BAND OF THE WEEK: DOUG TUTTLE

23 Feb

Every now and again, your own self-manufactured anticipation for a follow-up album reaches such unattainable heights that the result can only be categorized as disappointing. Every now and again, but such is not the case with “It Calls On Me,” the recently released second full-length album from Doug Tuttle (out now on the ever-reliable Trouble In Mind Records). Considering that we considered Mr. Tuttle’s previous effort to be nothing short of perfect, and considering that we consider “It Calls On Me” to be even better, even more pleasing, even more perfect than its self-titled predecessor … what else is there to consider, aside from the very point of life itself?

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Fortunately, in addition to being perfect, “It Calls On Me” provides plenty of moments for measured consideration and introspection; nine songs and twenty-nine minutes worth to be exact. What seems to set Mr. Tuttle’s songs apart, the element that seems to drape the entire album in a grey veneer of magic, is the fact that the songs are at once custom-built for brooding and for singing-along. “It Calls On Me” is a stunning collection of hook-heavy nuggets that sound equally poised to cause the listener to shed a few wistful tears, or to simply add their own “la-la-la” backing vocals to the album’s countless catchy choruses.

Through the dozen or several-hundred (who’s counting?) times that we’ve rolled through “It Calls On Me,” we’ve yet to get a firm handle on things like the album’s title (our proposed alternate title: “What’s Eating Doug Tuttle?”), the album’s lyrics, the album’s general raison d’etre. And none of this matters, not even a little. Because what “It Calls On Me” is more than anything else is something you want every album to be: evocative. And “It Calls On Me” is endlessly evocative, no matter who the “me” of the title is, what the “it” of the title is, or how the “calls” of the title manifests itself.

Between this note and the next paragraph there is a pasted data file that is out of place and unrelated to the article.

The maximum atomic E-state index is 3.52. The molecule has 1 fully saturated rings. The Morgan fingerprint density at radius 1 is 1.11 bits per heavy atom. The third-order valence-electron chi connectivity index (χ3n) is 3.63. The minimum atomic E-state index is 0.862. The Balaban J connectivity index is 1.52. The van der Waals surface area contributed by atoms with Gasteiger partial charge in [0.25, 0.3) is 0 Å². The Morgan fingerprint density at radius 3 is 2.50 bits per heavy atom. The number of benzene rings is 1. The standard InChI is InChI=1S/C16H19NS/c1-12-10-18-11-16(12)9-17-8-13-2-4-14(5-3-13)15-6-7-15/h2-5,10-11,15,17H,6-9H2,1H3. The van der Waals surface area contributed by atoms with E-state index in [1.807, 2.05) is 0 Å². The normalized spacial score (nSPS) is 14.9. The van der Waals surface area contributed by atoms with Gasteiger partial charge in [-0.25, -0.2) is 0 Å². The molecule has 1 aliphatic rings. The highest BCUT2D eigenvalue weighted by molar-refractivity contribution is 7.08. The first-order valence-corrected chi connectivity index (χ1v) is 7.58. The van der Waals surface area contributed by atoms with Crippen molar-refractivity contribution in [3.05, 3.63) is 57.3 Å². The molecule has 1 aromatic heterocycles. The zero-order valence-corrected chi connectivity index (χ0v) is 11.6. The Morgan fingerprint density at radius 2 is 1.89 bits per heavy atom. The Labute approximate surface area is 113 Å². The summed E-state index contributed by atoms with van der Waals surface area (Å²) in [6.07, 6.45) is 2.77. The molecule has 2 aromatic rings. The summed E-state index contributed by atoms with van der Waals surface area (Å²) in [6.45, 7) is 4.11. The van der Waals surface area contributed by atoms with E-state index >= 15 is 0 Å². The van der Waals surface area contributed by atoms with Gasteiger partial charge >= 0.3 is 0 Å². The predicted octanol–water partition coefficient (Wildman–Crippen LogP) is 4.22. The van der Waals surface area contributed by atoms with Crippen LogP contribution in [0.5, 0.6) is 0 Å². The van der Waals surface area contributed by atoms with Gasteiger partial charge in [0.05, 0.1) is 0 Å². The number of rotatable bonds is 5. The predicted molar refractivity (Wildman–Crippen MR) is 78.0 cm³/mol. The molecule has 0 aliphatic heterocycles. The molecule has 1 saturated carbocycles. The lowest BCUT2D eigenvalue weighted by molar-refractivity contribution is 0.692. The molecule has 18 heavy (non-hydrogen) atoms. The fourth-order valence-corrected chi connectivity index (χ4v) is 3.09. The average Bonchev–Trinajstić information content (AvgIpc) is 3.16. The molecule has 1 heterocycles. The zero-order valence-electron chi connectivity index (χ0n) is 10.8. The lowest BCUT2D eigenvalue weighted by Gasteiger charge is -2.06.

As an album, “It Calls On Me” manifests itself as a ceaselessly pleasing song cycle, with every single note, every single sound from beginning to end placed perfectly and yet, somehow, never feeling fussed over. It begins with “A Place for You,” some extra-terrestrial space sounds, some extra-terrestrial guitar sounds and, rapidly, the full merging of the two into one indistinguishable, indefatigable whole. This is followed by the album’s title track, a cool-breeze in song form, and one fueled by a positively elevating guitar solo – Michael Yonkers-esque, “Eight Miles High”-ish, Roy Buchanan-aholic – that’s panned all the way to the left for maximum enjoyment. It’s just one of many sharp, concise bursts of six-string freakouts peppered throughout “It Calls On Me,” another element of the album’s strange, singular charm.

“Make Good Time” makes a good case for being the album’s most immediately beautiful song, one buoyed by a stinging, insistent bass line, and one where voices float like clouds, sharing space with a subtle mellotron or melodeon touch. “These Times” goes hand-in-hand with “Make Good Time,” before being followed by the slow-motion wonderland of “Painted Eye,” where dashes of pedal steel paint a heartbreaking sonic skyline across which Mr. Tuttle sings, “If you’re happy where you are …,” before launching into another version of “the greatest guitar solo ever”; all hail the inhabitants of over-modulation nation.

No – wait. “Falling to Believe” is next and THIS is the album’s best sad song, an unanswerable twelve-string driven query, asking the musical question, “Can you take some time and find out what you mean?,” before once again launching into “the greatest guitar solo ever.” No – wait. “On Your Way” is next and THIS is the album’s greatest “greatest guitar solo ever.” No – wait …

“Saturday-Sunday” is the album’s penultimate and longest track and – wouldn’t you know it? – houses the album’s greatest guitar sounds (only this time we mean it). “Where Will You Go?,” the greatest song that Paul Revere & The Raiders ever forgot to write, closes the album. It sounds positively bombastic in pace when compared to the songs that preceded it, before the whole thing crushes and burns in just over a single, glorious minute.

As with the album as a whole, everything here sounds natural and somewhat delicate; not frail, but weathered. Rode hard and put away wet, if we might employ the phrase as a compliment. And we might. “If you Saturday comes ringing like a bell, let your Saturday surround you.” Highest possible recommendation.

 “It Calls On Me” is out now on Trouble In Mind Records.

 

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